Portola Terrace has been designed as a clustered development. Clustered developments include effective design, maintenance, and use of defensible space to protect from potential fire. When implemented with stringent fire-resistant building codes, compact neighborhoods are easier to defend with a smaller fire-fighting force and help achieve goals for climate resiliency. Denser neighborhoods often have lower amounts of flammable vegetation and more pavement, making them generally less flammable than larger homes on large lots.

Project Placement in the landscape relative to fire history, topography, and wind patterns also influences wildfire risk. The “best practices” document recommends that that projects be designed to limit development along steep slopes and amidst rugged terrain to decrease exposure to rapid fire spread and increase accessibility for firefighting.

The proposed residences will be located at the base of the hills and close to Alpine Road. This location provides safety from potential uphill flow of heat and flames, as developments located on or at the top of steep slopes can be at particular risk from wildfire because fire and heat generally flow faster uphill.

Water Supply and Infrastructure should be analyzed by local governments to ensure there is enough water supply and infrastructure to address firefighting within the project site. Local governments should also consider undergrounding utilities and having on-site water supply or storage to augment ordinary supplies that may be lost during a wildfire.

The California Water Company has stated that they have adequate water supply to serve the Portola Terrace residences. Stanford will be extending a water line approximately 1,700 feet south along Alpine Road from the Alpine Road/Westridge Drive intersection to the residences and create a dual connection from the two water main sources, providing an abundant source of water to the residences and surrounding area. The residences will also install several new fire hydrants on the property and in the Alpine Road right-of-way to provide additional fire safety for Portola Terrace, nearby undeveloped areas, and immediate neighbors.

Evacuation and Emergency Access should be analyzed prior to the development's approval and include evaluation of the capacity of surrounding roadways, project impacts on existing evacuation plans, and proximity to existing fire services, among other factors. Development projects should consider the proximity to existing road and evacuation infrastructure.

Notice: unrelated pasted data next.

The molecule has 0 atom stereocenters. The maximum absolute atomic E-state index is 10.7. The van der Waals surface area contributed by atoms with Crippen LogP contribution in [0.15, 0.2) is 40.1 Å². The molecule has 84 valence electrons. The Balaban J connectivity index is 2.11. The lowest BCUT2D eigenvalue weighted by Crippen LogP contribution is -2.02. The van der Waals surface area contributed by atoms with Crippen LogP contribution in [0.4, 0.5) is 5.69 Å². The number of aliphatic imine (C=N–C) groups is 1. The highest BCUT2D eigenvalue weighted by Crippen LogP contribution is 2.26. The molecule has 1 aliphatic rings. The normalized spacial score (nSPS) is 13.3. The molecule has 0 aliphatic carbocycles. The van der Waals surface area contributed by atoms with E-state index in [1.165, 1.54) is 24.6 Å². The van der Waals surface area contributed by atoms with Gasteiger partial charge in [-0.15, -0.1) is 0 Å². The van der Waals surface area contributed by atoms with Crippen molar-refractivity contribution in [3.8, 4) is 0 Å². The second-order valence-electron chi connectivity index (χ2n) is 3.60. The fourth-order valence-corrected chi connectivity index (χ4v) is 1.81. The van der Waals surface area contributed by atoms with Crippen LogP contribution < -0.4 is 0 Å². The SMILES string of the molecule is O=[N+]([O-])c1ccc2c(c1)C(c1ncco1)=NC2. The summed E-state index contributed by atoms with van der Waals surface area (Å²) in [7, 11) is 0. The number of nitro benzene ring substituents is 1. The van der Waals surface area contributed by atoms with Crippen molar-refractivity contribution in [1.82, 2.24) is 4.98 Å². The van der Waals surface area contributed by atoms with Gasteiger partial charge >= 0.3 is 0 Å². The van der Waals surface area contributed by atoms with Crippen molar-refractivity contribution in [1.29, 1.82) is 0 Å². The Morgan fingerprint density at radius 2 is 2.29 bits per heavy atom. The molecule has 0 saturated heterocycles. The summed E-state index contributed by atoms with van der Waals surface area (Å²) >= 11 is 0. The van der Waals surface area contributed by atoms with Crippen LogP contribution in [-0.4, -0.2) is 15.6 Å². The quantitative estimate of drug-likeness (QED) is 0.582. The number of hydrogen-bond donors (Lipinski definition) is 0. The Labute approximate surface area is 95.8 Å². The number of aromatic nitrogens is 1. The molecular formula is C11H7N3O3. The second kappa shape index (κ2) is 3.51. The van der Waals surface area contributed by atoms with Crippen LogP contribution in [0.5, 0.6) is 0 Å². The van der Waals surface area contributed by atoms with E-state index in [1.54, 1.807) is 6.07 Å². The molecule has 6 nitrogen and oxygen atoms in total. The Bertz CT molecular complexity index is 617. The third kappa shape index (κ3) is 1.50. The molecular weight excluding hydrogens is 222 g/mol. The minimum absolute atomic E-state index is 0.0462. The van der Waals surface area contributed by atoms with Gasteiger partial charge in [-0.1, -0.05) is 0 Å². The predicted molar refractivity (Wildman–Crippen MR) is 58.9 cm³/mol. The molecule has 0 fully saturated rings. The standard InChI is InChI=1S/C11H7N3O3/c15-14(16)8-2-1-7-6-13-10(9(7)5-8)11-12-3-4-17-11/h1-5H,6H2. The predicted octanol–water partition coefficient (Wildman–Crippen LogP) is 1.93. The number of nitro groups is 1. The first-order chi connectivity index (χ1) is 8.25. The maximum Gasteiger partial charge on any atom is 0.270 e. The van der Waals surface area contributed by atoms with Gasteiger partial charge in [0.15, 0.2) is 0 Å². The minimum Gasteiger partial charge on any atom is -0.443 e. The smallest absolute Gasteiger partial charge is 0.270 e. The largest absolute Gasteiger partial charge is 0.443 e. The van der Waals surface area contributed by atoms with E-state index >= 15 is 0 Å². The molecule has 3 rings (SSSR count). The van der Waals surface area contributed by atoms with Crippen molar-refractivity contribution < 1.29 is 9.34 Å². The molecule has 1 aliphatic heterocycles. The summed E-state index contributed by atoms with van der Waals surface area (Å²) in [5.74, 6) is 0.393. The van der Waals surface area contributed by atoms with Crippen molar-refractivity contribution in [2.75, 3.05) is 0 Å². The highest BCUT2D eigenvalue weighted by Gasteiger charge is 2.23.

The Portola Terrace residences are located immediately adjacent to Alpine Road in keeping with recommendation that projects be in “proximity to existing road and evacuation infrastructure.” The site design proposes an internal loop road with two points of ingress and egress to/from Alpine Road.

Fire Hardening Structures and Homes have been proven as an extremely effective measure for preventing structure loss during a wildfire. Developers should upgrade building materials and use installation techniques to increase the development’s resistance to heat, flames, and embers beyond what is required in applicable building codes.

Portola Terrace will construct “fire-hardened” homes that meet or exceed the Town’s Wildfire Preparedness Building Code. The project architectural firm, Seigel and Strain, has prepared a detailed analysis of the proposed project’s conformance with the Town’s Wildfire Preparedness Building Code amendments adopted on December 8, 2021.

Vegetation Management Plan Summary

The VMP is based on the results of two fire-behavior modeling programs used to assess the probability and intensity of fire on the property and identify ways to minimize the possibility of wildfires.

The modeling indicates that fire safety across the property significantly improves with the treatments specified in the VMP, all of which is included in the development application for the Portola Terrace project.

These images show the integrated hazard level on the property under current conditions and after implementation of the comprehensive treatments described in the VMP. As seen in the maps below, the entire property is re-characterized as only having areas of Lowest and Low Hazard after treatment.